Friday, 14 April 2017

The Country Market & Sporting Sale - lift off!


The build up for The Heather Trust's Annual County Market & Sporting Sale is in full flow. Bidding for the Lots on the dedicated website will be available to bid for from 21st April and the Sale closes at 12 noon on 5th May.

This year's Prize Draw offers the winner a luxury day out for four people at Kelso Races, an overnight stay in the sumptuous Roxburghe Hotel, and a chauffeur driven Bentley to provide transport. Tickets are available to purchase now and at only £10 can you afford not to buy one, or even several! Gareth, a Patrick Laurie creation, is promoting the Prize Draw, and to meet him, follow the link to the Sale's Facebook page. Go Gareth!

The Sale provides us with the essential financial support to maintain our input into the many varied and important debates about upland and moorland issues across the UK.  It is also a lot of fun - please  give us your support and spread the word amongst your contacts.

Wednesday, 15 March 2017

England: Heather Burning


An article in the Shooting Times reports that there is to be a total ban on burning in the Central Pennines, but this is not the case.  See what the Moorland Association has said about this.

The Trust is working with many other organisations to make sure that such a ban is not put in place.  We argue that, while bad burning practices can cause damage, the use of appropriate burning techniques in the right place at the right time is an essential management tool for large areas of the uplands.  We want to see burning carried out in a way that supports the balanced management of the uplands, and the facilities that they provide, including ecosystem services and economic activity.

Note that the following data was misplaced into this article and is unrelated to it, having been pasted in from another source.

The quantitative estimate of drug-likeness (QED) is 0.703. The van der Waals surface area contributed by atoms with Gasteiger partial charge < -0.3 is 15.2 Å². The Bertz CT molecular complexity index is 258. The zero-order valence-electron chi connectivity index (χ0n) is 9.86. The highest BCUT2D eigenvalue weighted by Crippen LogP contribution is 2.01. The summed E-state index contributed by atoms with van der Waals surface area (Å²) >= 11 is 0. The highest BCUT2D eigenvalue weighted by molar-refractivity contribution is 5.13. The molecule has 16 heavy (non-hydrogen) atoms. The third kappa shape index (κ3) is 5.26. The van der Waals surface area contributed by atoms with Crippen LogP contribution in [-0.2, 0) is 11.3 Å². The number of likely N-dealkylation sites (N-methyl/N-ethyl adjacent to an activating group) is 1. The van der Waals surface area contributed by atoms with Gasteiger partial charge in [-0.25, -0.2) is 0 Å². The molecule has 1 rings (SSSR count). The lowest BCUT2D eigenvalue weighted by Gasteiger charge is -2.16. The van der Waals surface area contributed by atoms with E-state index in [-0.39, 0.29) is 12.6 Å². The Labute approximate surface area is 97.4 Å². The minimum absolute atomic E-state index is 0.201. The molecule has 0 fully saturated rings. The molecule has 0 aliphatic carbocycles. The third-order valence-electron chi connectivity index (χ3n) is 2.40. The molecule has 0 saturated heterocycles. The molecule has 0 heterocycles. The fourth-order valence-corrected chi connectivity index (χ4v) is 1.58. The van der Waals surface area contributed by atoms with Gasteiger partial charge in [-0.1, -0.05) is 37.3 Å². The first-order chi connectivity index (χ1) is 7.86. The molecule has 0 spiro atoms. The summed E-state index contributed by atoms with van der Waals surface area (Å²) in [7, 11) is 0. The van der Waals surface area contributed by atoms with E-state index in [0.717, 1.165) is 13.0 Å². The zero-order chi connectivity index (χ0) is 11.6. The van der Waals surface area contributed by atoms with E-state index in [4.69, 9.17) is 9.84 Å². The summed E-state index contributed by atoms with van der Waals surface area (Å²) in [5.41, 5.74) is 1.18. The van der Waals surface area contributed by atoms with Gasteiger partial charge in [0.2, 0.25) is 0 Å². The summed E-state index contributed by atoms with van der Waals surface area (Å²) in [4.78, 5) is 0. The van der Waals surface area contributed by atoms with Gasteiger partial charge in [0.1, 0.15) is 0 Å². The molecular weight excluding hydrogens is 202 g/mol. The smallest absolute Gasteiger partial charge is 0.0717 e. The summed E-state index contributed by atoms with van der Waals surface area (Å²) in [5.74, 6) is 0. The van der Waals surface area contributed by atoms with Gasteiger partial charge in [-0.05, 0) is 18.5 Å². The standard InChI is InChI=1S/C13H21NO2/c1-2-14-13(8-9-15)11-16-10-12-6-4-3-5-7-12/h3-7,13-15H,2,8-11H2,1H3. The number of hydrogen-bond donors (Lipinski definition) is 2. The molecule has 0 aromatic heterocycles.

Through the Uplands Management Group, which provides input to Defra's Upland Stakeholder Forum, we have been supporting the production of guidance about the importance of sphagnum moss for peatland, and carbon capture and storage.  This guidance supports the use of fire as one of the management tools in the uplands.  The Group will publish further guidance soon   that outlines the appropriate management techniques for sphagnum.

In Scotland, I am leading the review of the Muirburn Code for the Scottish Government,and this serves to indicate the government's support for muirburn that is carried out using appropriate techniques.

In my view, heather burning is an essential part of upland management that must continue to be available, but like any powerful tool, burning must be used intelligently with an awareness of the impact it can have on sensitive features. 

Scotland: Peatland ACTION re-launch


The Cabinet Secretary for Environment, Climate Change & Land Reform, Roseanna Cunningham MSP, has re-launched the Peatland ACTION project.

The Peatland ACTION fund received a further £8 million from the Scottish Government, in January. The investment allows the Peatland Action Fund, which is administered by Scottish Natural Heritage (SNH), to continue working with its partners and restore a further 8,000 hectares of this precious peatland habitat in Scotland, during 2017/18.

The fund is open for applications on 1st April, but the project team would like to hear about proposed projects now. Updated application requirements and guidance are available from the project's webpages.

In this phase of the project, there is an emphasis on extending the geographical reach to the Western Isles, and for further contractor training. More information will be become available in due course through updates on the project's webpages and posts on social media accounts: @SNH_Tweets and @ScottishNaturalHeritage

The Scottish Government has issued a press release.